Mitigating Dairy Disaster: Lactose Intolerance

If you ever felt bloated, gassy or just plain ill after eating certain dairy products, you are not alone. Ironically, shortly after I started this gourmet cheese business I found myself to be lactose intolerant. Certainly a cruel hand dealt from fate, or so I thought. Panic, depression and anxiety set in with the notion of never being able to partake in some of the most exquisite foods. Cheese had become my life and my livelihood. But after doing some research, I discovered that not all dairy products are equal in lactose levels and gourmet cheese can resume its rightful spot in my daily diet (phew!).

Lactose intolerance is a hereditary condition affecting up to 70% of the world’s population. Southern European, Asian and African populations tend to be the most afflicted. Lactose is a type of sugar naturally found in milk and dairy products. Lactose intolerance occurs when the small intestine doesn’t produce enough of the lactose-digesting enzyme called lactase. So when milk products are consumed, the large intestine cannot easily digest lactose and therefore stomach aches ensue. Cramping, bloating, gas and belly pain are some of the (less gross) symptoms associated with lactose intolerance. The tricky part in managing lactose intolerance is that it affects people differently with some dairy types being easily tolerated (such as yogurt with live cultures) and in varying amounts. To help determine the right mix of dairy your body can handle without discomfort, it helps to know which milk-based foods have lower levels of lactose.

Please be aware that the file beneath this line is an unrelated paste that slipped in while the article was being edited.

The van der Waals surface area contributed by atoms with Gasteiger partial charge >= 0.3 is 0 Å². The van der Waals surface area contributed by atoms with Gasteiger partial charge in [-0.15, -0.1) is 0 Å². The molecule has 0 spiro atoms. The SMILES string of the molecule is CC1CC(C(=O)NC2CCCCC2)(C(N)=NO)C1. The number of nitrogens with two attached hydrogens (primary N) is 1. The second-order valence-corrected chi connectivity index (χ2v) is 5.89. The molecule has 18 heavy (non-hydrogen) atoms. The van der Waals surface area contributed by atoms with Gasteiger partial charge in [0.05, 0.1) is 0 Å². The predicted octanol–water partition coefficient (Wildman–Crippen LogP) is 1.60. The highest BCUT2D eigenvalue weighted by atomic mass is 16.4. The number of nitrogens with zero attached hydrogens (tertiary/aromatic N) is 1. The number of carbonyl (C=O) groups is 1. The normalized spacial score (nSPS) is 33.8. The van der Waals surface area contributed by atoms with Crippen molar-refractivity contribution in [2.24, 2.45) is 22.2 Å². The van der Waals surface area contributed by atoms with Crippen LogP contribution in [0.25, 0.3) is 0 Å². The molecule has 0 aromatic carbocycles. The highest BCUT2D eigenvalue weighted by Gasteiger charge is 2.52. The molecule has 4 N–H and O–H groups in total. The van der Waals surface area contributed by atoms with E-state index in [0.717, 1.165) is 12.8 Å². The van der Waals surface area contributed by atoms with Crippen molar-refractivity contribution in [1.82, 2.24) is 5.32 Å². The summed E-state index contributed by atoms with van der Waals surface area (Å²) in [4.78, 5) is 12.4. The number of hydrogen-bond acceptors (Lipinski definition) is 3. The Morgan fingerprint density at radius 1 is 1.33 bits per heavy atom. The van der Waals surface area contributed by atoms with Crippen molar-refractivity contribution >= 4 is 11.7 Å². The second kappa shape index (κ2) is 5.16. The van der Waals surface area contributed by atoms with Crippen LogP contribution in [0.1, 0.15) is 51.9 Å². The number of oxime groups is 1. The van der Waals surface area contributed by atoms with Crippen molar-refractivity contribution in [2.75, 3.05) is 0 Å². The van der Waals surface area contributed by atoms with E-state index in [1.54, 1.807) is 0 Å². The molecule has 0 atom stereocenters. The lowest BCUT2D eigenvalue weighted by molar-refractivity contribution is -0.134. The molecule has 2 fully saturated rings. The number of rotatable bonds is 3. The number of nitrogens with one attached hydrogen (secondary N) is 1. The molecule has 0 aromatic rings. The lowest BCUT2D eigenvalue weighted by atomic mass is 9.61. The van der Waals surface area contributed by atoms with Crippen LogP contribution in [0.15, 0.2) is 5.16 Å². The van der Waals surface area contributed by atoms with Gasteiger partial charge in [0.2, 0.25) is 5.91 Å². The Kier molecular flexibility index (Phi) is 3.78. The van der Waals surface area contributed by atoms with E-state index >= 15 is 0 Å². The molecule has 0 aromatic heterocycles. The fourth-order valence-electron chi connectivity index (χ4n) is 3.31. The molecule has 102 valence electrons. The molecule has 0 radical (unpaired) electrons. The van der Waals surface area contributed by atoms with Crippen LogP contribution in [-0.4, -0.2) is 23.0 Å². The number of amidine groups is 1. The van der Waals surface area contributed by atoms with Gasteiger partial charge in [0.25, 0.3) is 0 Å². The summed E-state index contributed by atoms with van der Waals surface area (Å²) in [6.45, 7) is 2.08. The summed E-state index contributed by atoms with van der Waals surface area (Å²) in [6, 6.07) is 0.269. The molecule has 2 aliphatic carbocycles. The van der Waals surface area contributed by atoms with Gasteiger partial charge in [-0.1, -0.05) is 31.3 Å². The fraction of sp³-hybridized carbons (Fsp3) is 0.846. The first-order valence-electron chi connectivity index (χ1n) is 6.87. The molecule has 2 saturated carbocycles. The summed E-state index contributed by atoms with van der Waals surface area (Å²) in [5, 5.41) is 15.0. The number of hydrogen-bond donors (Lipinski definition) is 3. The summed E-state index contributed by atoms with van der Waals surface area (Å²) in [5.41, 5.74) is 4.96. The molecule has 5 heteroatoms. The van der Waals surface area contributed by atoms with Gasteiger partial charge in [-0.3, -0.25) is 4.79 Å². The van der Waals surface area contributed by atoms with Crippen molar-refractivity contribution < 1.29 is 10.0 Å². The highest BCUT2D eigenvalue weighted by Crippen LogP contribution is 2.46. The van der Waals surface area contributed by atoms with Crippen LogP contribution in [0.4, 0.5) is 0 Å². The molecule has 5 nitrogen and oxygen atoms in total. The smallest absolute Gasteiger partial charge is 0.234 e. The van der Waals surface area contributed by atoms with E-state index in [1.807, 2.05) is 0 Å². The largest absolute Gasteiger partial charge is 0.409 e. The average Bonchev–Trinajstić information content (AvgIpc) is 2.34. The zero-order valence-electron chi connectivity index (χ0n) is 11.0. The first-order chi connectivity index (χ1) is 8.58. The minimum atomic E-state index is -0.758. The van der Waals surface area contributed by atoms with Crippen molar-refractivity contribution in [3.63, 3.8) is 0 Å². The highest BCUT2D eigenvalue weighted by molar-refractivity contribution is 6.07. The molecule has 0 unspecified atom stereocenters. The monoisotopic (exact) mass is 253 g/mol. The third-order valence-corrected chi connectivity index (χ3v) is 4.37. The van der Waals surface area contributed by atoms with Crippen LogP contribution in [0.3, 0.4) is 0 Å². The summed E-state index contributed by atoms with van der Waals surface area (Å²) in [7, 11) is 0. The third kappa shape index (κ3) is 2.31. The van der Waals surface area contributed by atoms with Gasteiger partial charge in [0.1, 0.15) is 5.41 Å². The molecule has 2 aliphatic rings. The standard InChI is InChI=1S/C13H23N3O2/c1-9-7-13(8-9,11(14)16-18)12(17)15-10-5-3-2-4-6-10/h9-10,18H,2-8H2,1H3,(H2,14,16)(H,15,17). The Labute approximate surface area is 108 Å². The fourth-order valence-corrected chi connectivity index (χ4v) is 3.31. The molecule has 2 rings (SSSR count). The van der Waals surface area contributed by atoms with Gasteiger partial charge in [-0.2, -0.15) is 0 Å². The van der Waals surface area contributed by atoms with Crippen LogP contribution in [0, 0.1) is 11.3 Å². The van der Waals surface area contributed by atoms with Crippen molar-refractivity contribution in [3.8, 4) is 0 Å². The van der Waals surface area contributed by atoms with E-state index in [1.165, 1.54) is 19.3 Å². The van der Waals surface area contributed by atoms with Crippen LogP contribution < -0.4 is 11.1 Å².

Milk, ice cream and yogurt are high in lactose (10 grams per serving). When it comes to gourmet cheese, the amount of lactose present is determined by the production and aging process rather than the type of milk used to produce the cheese. Turns out that cow, sheep and goat milk all contain approximately the same amount of lactose. Hard, soft-ripened and blue cheeses has less than 1 gram per serving. And most aged cheeses contain virtually no lactose. How could this be if real cheese is made with milk? As the cheese ages during the cheese making process, the lactose is converted to lactic acid.

So, cheese-loving, lactose intolerant afflicted foodies rejoice! If you have been giving gourmet cheese the cold shoulder, invite it back into your life. If you are unsure as to just which cheeses to extend the invitation to (meaning how long a cheese has been aged), take a look at this list differentiating fresh cheeses versus aged cheeses, listed in order of lactose levels from low to high.

Hard Cheese (virtually no lactose per serving):

Comte

Dry Jack

Parmigiano-Reggiano

Piave

Firm Cheese (less than 1 gram of lactose per serving):

Asiago

Cheddar (such as our 3 Year Old Cheddar)

Gouda (such as our Aged Gouda)

Gruyere

Manchego

Mobier

Pecorino Romano

Provolone

Swiss

Blue Cheese (less than 1 gram of lactose per serving):

Our Cave-Aged Blue

Gorgonzola

Roquefort

Stilton

Semi-Soft Cheese (less than 1 gram of lactose per serving):

Fontina

Tipsy Goat

Soft-Ripened Cheese (less than 1 gram of lactose per serving):

Brie

Camembert

Pierre-Robert

Fresh Cheese (higher levels of lactose) – proceed with caution:

Burrata

Chevre (fresh goat cheese)

Feta

Mozzarella (including Buffalo and Smoked)

Ricotta

Washed Rind Cheese (higher levels of lactose) -proceed with caution:

Epoisses

Taleggio

Source by Sara Kahn

caretaker